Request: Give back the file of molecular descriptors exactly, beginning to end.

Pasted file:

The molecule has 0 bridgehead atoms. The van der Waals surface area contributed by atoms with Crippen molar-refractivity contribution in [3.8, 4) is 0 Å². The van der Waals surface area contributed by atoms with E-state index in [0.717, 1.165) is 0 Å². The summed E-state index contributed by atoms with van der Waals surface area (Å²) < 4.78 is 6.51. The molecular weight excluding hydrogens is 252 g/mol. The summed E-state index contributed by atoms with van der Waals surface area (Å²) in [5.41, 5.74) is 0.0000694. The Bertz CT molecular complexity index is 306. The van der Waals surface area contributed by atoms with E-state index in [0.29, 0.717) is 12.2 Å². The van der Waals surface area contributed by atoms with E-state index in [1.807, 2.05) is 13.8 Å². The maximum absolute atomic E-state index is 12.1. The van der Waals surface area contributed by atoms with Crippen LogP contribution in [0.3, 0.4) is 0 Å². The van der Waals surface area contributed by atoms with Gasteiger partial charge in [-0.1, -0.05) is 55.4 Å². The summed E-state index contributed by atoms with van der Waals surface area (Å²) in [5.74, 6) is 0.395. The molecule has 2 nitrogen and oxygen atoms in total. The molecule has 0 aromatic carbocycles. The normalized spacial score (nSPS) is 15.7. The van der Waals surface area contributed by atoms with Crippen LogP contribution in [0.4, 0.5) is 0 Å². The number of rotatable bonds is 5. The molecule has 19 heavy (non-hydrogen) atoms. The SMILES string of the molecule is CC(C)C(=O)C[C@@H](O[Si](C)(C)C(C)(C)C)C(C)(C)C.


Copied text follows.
The molecule has 0 bridgehead atoms. The van der Waals surface area contributed by atoms with Crippen molar-refractivity contribution in [3.8, 4) is 0 Å². The van der Waals surface area contributed by atoms with E-state index in [0.717, 1.165) is 0 Å². The summed E-state index contributed by atoms with van der Waals surface area (Å²) < 4.78 is 6.51. The molecular weight excluding hydrogens is 252 g/mol. The summed E-state index contributed by atoms with van der Waals surface area (Å²) in [5.41, 5.74) is 0.0000694. The Bertz CT molecular complexity index is 306. The van der Waals surface area contributed by atoms with E-state index in [0.29, 0.717) is 12.2 Å². The van der Waals surface area contributed by atoms with E-state index in [1.807, 2.05) is 13.8 Å². The maximum absolute atomic E-state index is 12.1. The van der Waals surface area contributed by atoms with Crippen LogP contribution in [0.3, 0.4) is 0 Å². The van der Waals surface area contributed by atoms with Gasteiger partial charge in [-0.1, -0.05) is 55.4 Å². The summed E-state index contributed by atoms with van der Waals surface area (Å²) in [5.74, 6) is 0.395. The molecule has 2 nitrogen and oxygen atoms in total. The molecule has 0 aromatic carbocycles. The normalized spacial score (nSPS) is 15.7. The van der Waals surface area contributed by atoms with Crippen LogP contribution in [0.4, 0.5) is 0 Å². The number of rotatable bonds is 5. The molecule has 19 heavy (non-hydrogen) atoms. The SMILES string of the molecule is CC(C)C(=O)C[C@@H](O[Si](C)(C)C(C)(C)C)C(C)(C)C.